Science capabilities of the Maunakea Spectroscopic Explorer

Daniel Devost, Alan McConnachie, Nicolas Flagey, Patrick Cote, Michael Balogh, Simon P. Driver, Kim Venn

Research output: Chapter in Book/Conference paperConference paper

Abstract

The Maunakea Spectroscopic Explorer (MSE) project will transform the CFHT 3.6m optical telescope into a 10m class dedicated multiobject spectroscopic facility, with an ability to simultaneously measure thousands of objects with a spectral resolution range spanning 2,000 to 20,000. The project is currently in design phase, with full science operations nominally starting in 2025. MSE will enable transformational science in areas as diverse as exoplanetary host characterization; stellar monitoring campaigns; tomographic mapping of the interstellar and intergalactic media; the in-situ chemical tagging of the distant Galaxy; connecting galaxies to the large scale structure of the Universe; measuring the mass functions of cold dark matter sub-halos in galaxy and cluster-scale hosts; reverberation mapping of supermassive black holes in quasars. MSE is an essential follow-up facility to current and next generations of multi-wavelength imaging surveys, including LSST, Gaia, Euclid, eROSITA, SKA, and WFIRST, and is an ideal feeder facility for E-ELT, TMT and GMT. I will give an update on the status of the project and review some of the most exciting scientific capabilities of the observatory.

Original languageEnglish
Title of host publicationAmerican Astronomical Society Meeting Abstracts #229
Publication statusPublished - Jan 2017

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galaxies
large-scale structure of the universe
feeders
intergalactic media
reverberation
spectral resolution
quasars
marking
halos
dark matter
observatories
telescopes
wavelengths

Bibliographical note

229

Cite this

Devost, D., McConnachie, A., Flagey, N., Cote, P., Balogh, M., Driver, S. P., & Venn, K. (2017). Science capabilities of the Maunakea Spectroscopic Explorer. In American Astronomical Society Meeting Abstracts #229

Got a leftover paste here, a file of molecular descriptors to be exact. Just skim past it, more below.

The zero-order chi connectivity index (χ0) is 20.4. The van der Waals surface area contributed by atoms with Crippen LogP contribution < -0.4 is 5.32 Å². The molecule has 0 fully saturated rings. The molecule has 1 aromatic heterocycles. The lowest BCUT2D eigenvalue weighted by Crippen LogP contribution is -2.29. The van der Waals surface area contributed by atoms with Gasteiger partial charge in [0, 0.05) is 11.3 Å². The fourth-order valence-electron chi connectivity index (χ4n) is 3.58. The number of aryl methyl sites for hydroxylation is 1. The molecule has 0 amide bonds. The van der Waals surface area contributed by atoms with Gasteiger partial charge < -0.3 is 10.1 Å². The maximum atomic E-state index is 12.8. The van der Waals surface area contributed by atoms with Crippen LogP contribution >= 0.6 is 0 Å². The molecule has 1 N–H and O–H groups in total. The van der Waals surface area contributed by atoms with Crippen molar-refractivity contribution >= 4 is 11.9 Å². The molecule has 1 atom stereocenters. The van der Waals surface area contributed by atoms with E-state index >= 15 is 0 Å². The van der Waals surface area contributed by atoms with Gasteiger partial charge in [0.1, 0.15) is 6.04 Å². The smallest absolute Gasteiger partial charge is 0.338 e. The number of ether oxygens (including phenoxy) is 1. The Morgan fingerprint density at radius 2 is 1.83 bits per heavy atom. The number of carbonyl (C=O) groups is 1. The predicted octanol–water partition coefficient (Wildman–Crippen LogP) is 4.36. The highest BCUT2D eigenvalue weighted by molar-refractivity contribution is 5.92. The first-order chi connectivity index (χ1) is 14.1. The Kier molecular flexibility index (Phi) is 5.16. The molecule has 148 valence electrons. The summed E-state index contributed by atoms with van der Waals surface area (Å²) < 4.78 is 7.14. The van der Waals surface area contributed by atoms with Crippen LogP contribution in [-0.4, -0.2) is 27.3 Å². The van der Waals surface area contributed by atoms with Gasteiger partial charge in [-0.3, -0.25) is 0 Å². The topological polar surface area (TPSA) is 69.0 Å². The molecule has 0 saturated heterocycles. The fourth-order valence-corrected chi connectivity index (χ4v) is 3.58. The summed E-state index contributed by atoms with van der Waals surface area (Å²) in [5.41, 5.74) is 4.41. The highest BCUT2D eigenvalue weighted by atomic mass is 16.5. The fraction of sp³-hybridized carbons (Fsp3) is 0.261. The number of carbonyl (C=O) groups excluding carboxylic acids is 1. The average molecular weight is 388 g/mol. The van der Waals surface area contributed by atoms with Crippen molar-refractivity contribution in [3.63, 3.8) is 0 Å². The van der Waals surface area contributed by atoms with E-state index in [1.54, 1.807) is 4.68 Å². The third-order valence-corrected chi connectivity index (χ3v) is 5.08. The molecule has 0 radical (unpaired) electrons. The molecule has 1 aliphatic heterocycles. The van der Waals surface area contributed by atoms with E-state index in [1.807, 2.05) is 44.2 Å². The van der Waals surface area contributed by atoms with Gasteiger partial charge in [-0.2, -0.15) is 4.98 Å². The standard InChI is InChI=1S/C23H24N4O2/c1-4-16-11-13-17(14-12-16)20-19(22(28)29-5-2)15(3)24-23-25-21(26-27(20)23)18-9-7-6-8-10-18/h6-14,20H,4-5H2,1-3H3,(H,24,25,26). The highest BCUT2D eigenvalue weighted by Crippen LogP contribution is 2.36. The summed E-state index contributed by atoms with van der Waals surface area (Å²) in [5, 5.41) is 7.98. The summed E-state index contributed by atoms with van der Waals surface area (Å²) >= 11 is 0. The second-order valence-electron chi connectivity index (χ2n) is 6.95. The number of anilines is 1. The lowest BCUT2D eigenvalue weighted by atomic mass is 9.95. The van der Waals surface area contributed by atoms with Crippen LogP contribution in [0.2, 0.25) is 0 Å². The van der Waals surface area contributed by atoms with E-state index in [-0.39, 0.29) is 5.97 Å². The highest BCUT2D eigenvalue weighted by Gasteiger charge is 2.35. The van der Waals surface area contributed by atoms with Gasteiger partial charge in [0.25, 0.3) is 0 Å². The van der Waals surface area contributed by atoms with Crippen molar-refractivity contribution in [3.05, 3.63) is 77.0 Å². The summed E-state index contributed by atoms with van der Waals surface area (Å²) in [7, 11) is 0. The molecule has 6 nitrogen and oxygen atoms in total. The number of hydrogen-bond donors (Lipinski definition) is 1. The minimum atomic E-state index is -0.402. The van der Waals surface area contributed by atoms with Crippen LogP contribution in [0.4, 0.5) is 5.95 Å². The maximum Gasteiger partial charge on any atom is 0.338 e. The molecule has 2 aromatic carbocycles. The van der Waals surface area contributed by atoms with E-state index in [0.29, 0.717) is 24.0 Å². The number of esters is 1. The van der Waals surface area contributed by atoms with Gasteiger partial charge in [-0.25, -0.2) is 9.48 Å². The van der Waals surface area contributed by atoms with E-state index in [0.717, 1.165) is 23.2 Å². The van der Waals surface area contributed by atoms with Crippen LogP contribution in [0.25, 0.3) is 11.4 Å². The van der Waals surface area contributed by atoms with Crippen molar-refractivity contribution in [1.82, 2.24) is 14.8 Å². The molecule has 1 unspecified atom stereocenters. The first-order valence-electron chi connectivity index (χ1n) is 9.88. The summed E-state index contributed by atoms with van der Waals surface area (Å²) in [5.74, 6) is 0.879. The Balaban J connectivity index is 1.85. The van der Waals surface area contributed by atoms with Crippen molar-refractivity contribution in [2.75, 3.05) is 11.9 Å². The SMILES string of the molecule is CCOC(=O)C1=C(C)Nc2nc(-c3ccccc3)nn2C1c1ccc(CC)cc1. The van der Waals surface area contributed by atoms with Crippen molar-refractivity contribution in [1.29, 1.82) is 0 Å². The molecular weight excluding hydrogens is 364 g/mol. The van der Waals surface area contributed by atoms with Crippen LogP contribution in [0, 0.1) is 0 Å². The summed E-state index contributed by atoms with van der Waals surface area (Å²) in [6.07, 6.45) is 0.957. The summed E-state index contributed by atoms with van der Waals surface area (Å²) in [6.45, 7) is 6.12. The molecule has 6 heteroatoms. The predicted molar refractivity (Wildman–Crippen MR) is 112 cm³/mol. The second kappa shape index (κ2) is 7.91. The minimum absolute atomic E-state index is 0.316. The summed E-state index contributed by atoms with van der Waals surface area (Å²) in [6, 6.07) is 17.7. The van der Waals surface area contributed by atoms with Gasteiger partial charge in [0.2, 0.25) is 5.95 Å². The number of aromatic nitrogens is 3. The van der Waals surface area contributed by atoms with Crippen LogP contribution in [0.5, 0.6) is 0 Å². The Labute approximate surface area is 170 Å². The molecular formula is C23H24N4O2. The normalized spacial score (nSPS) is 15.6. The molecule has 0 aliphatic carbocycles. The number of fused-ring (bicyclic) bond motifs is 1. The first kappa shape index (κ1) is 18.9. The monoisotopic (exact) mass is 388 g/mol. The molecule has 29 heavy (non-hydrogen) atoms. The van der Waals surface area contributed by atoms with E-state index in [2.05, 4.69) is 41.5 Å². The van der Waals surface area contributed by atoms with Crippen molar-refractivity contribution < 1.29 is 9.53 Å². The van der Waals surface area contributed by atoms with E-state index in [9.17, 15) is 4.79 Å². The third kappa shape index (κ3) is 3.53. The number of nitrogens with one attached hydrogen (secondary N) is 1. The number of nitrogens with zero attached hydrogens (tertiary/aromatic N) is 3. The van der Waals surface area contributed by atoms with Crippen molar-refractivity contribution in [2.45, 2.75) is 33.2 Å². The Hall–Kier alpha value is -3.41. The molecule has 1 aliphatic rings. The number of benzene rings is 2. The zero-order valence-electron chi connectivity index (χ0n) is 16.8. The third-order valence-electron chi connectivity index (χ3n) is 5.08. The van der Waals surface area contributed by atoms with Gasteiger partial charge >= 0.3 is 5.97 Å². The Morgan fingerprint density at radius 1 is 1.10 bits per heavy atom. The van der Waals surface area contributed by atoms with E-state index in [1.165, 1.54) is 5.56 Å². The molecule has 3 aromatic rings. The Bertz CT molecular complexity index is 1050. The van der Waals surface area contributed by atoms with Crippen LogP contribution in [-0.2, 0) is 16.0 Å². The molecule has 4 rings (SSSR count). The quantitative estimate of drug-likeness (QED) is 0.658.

Devost, Daniel ; McConnachie, Alan ; Flagey, Nicolas ; Cote, Patrick ; Balogh, Michael ; Driver, Simon P. ; Venn, Kim. / Science capabilities of the Maunakea Spectroscopic Explorer. American Astronomical Society Meeting Abstracts #229. 2017.
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Devost, D, McConnachie, A, Flagey, N, Cote, P, Balogh, M, Driver, SP & Venn, K 2017, Science capabilities of the Maunakea Spectroscopic Explorer. in American Astronomical Society Meeting Abstracts #229.

Science capabilities of the Maunakea Spectroscopic Explorer. / Devost, Daniel; McConnachie, Alan; Flagey, Nicolas; Cote, Patrick; Balogh, Michael; Driver, Simon P.; Venn, Kim.

American Astronomical Society Meeting Abstracts #229. 2017.

Research output: Chapter in Book/Conference paperConference paper

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AB - The Maunakea Spectroscopic Explorer (MSE) project will transform the CFHT 3.6m optical telescope into a 10m class dedicated multiobject spectroscopic facility, with an ability to simultaneously measure thousands of objects with a spectral resolution range spanning 2,000 to 20,000. The project is currently in design phase, with full science operations nominally starting in 2025. MSE will enable transformational science in areas as diverse as exoplanetary host characterization; stellar monitoring campaigns; tomographic mapping of the interstellar and intergalactic media; the in-situ chemical tagging of the distant Galaxy; connecting galaxies to the large scale structure of the Universe; measuring the mass functions of cold dark matter sub-halos in galaxy and cluster-scale hosts; reverberation mapping of supermassive black holes in quasars. MSE is an essential follow-up facility to current and next generations of multi-wavelength imaging surveys, including LSST, Gaia, Euclid, eROSITA, SKA, and WFIRST, and is an ideal feeder facility for E-ELT, TMT and GMT. I will give an update on the status of the project and review some of the most exciting scientific capabilities of the observatory.

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Devost D, McConnachie A, Flagey N, Cote P, Balogh M, Driver SP et al. Science capabilities of the Maunakea Spectroscopic Explorer. In American Astronomical Society Meeting Abstracts #229. 2017